Years of development setbacks, test flight problems and other costly setbacks have slowed Starliner’s path to the launchpad. Meanwhile, Boeing’s rival – SpaceX – has become the transportation provider for the space agency’s astronauts under NASA’s commercial crew program.

The mission could mark the final major milestone before NASA deems Boeing’s Starliner spacecraft ready for regular operations to deliver astronauts and cargo to the space station.

Earlier manned launch attempts on May 6 and June 1 had to be cancelled due to several issues.

Two hours before the launch attempt on May 6, engineers identified a problem with a valve on the second stage, or upper stage, of the Atlas V rocket built by United Launch Alliance, a joint venture between Boeing and Lockheed Martin. The entire stack, including the rocket and spacecraft, was rolled back from the launchpad for testing and repairs.

The teams also worked through a Small helium leak Within the Spacecraft Service Module, there is a “Design Vulnerability” in propulsion systems and evaluated parachutes for the Starliner capsule.

On Saturday afternoon, when the Starliner was just 3 minutes and 50 seconds away from liftoff, a plane took off. Automatic hold turned on By the ground launch sequencer or the rocket launching computer.

Technicians and engineers from the United Launch Alliance evaluated ground support equipment over the weekend, checking three large computers housed inside a shelter at the base of the launchpad. Each computer is identical, providing triple redundancy to ensure the safe launch of crewed missions.

“Imagine a big rack that’s a big computer, where the computer’s functions as the controller are divided up into individual cards or printed wire circuit boards,” Tory Bruno, president and CEO of United Launch Alliance, said during a news conference Saturday. “They’re all stand-alone, but together, it’s an integrated controller.”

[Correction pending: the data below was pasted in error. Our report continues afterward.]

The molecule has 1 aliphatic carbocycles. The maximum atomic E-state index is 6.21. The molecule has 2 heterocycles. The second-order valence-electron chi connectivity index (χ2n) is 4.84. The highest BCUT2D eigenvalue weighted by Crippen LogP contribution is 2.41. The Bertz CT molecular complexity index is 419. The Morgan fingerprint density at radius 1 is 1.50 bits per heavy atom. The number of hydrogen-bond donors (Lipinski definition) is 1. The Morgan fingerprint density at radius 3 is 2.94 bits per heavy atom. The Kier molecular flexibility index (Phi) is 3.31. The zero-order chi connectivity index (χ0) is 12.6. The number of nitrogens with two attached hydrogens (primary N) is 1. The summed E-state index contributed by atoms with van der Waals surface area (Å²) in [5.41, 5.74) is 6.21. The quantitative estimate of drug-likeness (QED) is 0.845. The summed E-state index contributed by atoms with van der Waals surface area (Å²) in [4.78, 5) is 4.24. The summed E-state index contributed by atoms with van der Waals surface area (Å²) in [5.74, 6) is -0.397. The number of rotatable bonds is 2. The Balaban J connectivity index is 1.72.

Cards in the computers are responsible for various key systems that must be in place before launch, such as releasing bolts at the base of the rocket so it can fly after ignition.

During the final four minutes before launch, the three computers must communicate and agree with each other. But according to Bruno, during Saturday’s countdown, a card on one computer was responding six seconds later than the other two computers, indicating that something wasn’t right and automatically triggering the hold.

Over the weekend, engineers evaluated the computers, their power supplies, and network communications between the computers. The team narrowed the problem down to a single ground power supply within one of the computers, which provides power to computer cards responsible for critical countdown events — including the replenishment valve for the rocket’s upper stage, which also caused a problem during the countdown, according to an update shared by NASA.

The Starliner teams did not find any signs of damage to the computer, which they removed and replaced with a spare. According to the ULA team, the other computers and their cards were also evaluated and they are all working normally as expected.